Ayutthaya, Thailand

We left Kanchanaburi at 9 am by bus, transferred in Subphori where we were herded into a minivan that made it to Ayutthaya by 12:30 pm.
I say “we” because I was accompanied by two Spanish girls I met in Kanchanaburi. And they made me realize how happy I am to be solo. In trying to travel with them for the day, I realized how much more you have to consider when traveling with more than just yourself: if they’re hungry, what they want to do, or how they actually think you’re supposed to be going the other way. Not to mention they knew English but only spoke Spanish except when talking to me. After a few hours of conversation I had only half a part in and discovering that I did not want to tip toe around making a decision just in case they wanted different, I easily removed myself from the situation. “I think I’m gonna explore on my own but let’s meet up later.” It felt like a bad breakup line, but it worked. I was back on the market as a solo traveler and ready to be single for a bit.

The past two days I rented a bike (50 baht = $1.50) and explore the city on two wheels. As someone that loves cycling and biked everywhere back in San Diego, I was so happy to get back in the saddle. I cruised around the island city, surrounded by three rivers, seeing a number of temples, the old “Grand Palace,” the floating market, and unfortunately, elephants being used for tourist rides. Wat Mahtat and Wat Chai Watthanaram were two of my favorite temples. Wat Mahtat was all ruins with remnants of Buddhas everywhere. This included a Buddha head overgrown in a bodhi tree. Every Buddha I see, I’m overcome with emotion yet a sense of peace. How still and calm everything about him is is inspiring and beautiful. I think of Buddhism as a way of life: compassion, kindness, patience, honesty, virtue, respect, doing good for others, and loving everyone and everything. Buddha statues always change my energy. I’m reminded to take a moment to breathe and appreciate the current moment.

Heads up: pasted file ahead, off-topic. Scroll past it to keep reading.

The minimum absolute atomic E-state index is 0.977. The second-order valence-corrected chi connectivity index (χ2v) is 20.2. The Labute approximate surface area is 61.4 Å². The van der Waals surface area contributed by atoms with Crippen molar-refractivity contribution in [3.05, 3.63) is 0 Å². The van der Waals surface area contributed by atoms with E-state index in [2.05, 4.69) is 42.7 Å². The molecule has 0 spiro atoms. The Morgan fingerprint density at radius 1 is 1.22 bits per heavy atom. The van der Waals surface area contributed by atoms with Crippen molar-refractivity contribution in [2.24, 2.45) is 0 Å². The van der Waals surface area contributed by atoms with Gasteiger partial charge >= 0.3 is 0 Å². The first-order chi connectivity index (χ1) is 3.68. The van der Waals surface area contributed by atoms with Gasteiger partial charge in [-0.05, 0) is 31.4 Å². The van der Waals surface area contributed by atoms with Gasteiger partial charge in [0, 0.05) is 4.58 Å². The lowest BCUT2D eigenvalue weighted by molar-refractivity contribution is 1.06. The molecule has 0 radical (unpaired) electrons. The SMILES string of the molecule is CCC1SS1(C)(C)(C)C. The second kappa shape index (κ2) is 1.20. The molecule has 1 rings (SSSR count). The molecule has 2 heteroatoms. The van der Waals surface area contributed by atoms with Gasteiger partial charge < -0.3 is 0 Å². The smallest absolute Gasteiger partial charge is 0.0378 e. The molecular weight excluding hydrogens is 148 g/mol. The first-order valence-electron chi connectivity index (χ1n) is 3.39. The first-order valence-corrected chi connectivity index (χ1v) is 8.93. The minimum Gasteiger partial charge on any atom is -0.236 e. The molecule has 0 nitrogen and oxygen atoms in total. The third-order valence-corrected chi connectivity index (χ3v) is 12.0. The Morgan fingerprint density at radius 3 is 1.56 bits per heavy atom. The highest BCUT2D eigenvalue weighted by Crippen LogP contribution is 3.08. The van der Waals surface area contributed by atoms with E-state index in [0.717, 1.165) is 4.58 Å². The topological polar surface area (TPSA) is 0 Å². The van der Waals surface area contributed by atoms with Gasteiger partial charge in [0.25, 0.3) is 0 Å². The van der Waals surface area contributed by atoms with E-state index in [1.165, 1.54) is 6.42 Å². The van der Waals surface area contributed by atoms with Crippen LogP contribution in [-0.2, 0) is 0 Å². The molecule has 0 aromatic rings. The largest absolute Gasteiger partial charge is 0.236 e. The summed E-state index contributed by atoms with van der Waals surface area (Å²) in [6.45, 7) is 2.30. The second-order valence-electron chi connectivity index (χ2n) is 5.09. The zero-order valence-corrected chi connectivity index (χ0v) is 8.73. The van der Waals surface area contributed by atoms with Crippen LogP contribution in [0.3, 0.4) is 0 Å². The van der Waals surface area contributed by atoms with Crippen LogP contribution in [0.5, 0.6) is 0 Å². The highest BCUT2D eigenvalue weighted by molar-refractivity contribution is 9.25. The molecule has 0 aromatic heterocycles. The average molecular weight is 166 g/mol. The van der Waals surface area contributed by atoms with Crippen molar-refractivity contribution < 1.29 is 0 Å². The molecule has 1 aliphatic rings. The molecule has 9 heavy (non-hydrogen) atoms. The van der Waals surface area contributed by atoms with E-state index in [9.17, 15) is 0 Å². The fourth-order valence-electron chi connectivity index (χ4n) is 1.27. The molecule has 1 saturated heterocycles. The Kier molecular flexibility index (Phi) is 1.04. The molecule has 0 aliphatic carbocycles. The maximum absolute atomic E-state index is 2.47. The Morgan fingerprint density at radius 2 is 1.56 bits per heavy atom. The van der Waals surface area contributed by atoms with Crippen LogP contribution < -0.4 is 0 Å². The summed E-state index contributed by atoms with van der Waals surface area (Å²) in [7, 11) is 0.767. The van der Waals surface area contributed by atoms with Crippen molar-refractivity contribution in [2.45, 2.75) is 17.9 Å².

Wat Chai Watthanaram is probably my favorite temple so far. It’s outside of town, just across the river, and though ruins, is probably the most in tact of any. The temple is pretty symmetric, with the center Khmer style spire surrounded with busts of Buddha. It’s all set in a beautiful grassy square overlooking the river. It’s so majestic and amazing, being so old and still standing, having seen hundreds of years of Ayutthaya life.



I’m currently in a restaurant near my hostel (which is an awesome 130 baht/night = just less than $4). It’s beginning rain with thunder and lightning every so often. To make it more perfect, a live band is playing songs both familiar and not. After a couple days of go-go-go and see-see-see, this is perfect. I’ve missed the rain; it’s an excuse to stop. Chill out. Do nothing. Moments like these are why I love traveling. I’m in an unfamiliar city, all alone, and perfectly content. And the band just started playing “Let it Be.”


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